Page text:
Ode to Thinking
Ode to Thinking ( 3:17) Cold Hearted Lover of Mine( 4:07) I’m Not Going Out Tonight( 4:34)
Treat Me Like a Stranger(4:08) Kill Someone(4:32) Something Blue, Something Borrowed(3:32)
Hideaway(4:23) The Dark Won’t Get Darker(4:15) The Songs the Kids Sing (4:25) 1985(4:20)
That Little Place(4:52)
I’ve been away for a while. I went to China, got set up in a horrible job teaching out there, had to have four surgeries on my leg not long after I returned, and then went travelling up the coast to Maine and back for a month. With no real internet access in China, and only sporadic WIFI on my trip to Maine I haven’t been able to get any albums reviewed. After all of that (I’ll spare everyone the crazy stories from my hiatus), I sat down this morning trying to find something different. Most of the albums I looked at had that standard packaged “Nashville sound” that I really wasn’t in the mood for.
Then, I came across this one. The name “Ode to Thinking,” stood apart from the rest. I opened it up, took a look at the song titles and almost discarded this one as well (I had just gone through almost 20 albums, and was getting sick and tired of manufactured music). Some of the titles just seemed to say to me same old, same old. I’m glad I hit play.
Instantly I realized it was the “something different” I’d been searching for. Ode to Thinking, the title track, opens up with a nice acoustic that is truly complemented by the vocals. His poetic lyrics right away grasp my ears where my mind can only think of the majestic songwriting of Bob Dylan.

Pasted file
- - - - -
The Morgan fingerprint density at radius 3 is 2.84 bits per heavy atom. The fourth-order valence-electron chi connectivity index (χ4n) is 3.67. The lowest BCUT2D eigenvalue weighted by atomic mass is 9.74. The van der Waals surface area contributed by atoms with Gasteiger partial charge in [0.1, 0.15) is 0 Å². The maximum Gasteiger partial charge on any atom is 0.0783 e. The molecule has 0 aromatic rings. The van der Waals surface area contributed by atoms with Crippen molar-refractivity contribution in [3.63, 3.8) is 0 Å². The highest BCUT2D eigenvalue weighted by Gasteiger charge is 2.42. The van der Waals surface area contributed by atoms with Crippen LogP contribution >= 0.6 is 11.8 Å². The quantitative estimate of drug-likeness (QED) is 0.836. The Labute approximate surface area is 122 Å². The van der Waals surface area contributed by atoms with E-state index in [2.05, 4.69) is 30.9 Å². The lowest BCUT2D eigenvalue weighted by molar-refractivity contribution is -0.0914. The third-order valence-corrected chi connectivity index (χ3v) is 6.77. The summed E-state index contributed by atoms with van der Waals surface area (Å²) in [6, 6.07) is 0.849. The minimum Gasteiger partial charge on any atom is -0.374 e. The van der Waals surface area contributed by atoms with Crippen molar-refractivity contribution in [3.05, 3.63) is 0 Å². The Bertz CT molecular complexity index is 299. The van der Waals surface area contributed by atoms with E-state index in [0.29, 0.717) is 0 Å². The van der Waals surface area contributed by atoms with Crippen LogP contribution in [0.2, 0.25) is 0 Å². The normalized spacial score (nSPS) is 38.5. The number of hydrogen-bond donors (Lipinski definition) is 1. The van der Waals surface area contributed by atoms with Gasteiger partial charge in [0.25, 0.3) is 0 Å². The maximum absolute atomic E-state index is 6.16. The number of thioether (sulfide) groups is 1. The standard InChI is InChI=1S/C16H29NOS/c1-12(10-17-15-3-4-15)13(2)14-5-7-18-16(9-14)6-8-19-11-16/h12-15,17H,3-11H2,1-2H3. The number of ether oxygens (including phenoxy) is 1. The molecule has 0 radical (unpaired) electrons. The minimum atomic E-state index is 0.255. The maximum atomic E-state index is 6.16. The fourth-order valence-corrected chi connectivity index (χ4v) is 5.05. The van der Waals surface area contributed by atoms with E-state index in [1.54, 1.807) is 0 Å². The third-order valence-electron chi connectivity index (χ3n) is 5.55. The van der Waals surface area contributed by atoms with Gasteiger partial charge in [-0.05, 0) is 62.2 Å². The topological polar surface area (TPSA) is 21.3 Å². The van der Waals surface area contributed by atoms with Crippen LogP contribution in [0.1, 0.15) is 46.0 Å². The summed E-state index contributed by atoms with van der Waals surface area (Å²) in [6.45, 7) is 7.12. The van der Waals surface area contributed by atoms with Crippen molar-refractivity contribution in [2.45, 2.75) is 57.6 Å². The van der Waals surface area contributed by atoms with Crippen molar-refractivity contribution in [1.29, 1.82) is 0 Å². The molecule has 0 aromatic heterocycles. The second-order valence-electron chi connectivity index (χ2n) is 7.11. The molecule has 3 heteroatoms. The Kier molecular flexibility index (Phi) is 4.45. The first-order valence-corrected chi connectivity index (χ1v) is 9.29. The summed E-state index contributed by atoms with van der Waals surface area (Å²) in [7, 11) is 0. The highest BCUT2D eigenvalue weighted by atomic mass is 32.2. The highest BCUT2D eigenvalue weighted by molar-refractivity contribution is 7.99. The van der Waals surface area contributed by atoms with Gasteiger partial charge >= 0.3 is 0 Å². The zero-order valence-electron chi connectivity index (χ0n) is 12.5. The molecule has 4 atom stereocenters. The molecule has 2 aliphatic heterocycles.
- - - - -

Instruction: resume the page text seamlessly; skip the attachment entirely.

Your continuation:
Cold Hearted Lover of Mine caught me off guard. Long’s raspy vocals and the beautiful melody I didn’t expect from its title. Instead of a rough spiteful song, it transfers into a ballad of longing, loss, and tearful remembrance. I’m Not Going out Tonight picks up the pace with a ghoulish guitar and bass sound placing you beneath a blood red moon dancing around a bonfire howling in harmony with the pack.
If the previous song had you dancing in madness in the night, Treat Me Like a Stranger, is that next morning waking up with the smoke spewing off the embers at first sunrise. The oil painting of tents standing, covered in dew, bodies beginning to stir from where they fell on the grass, leftover beer cans some half full, some crushed, and a lone bird chirping at the dawn of new life.
In Kill Someone the blues harp is introduced. There is a real “wild west” sound and a storyline to back it up. The song has an almost slow motion galloping guitar with synthesized sounds that have that eerie, ghoulish feeling where you can picture an old graveyard with a sign half hanging off an old archway housing a wrought iron door creaking in the wind.
I’m lucky to have black lights in my room, because in the middle of the night I’m writing this. Something Blue, Something Borrowed in my personal opinion so far is one of the best songs I have listened to in a long time. As I began to play it, I just had to sit back and enjoy it in the late night glow.
I listened to the rest of the album and unlike most others, I couldn’t find a song I didn’t like. Which is unusual on any album, it was a perfectly put together and produced. The lyrics, the music behind them, the level of production all left me breathless at times. I can only refer to this album as a masterpiece.
Jeremy Frost- Country Music News International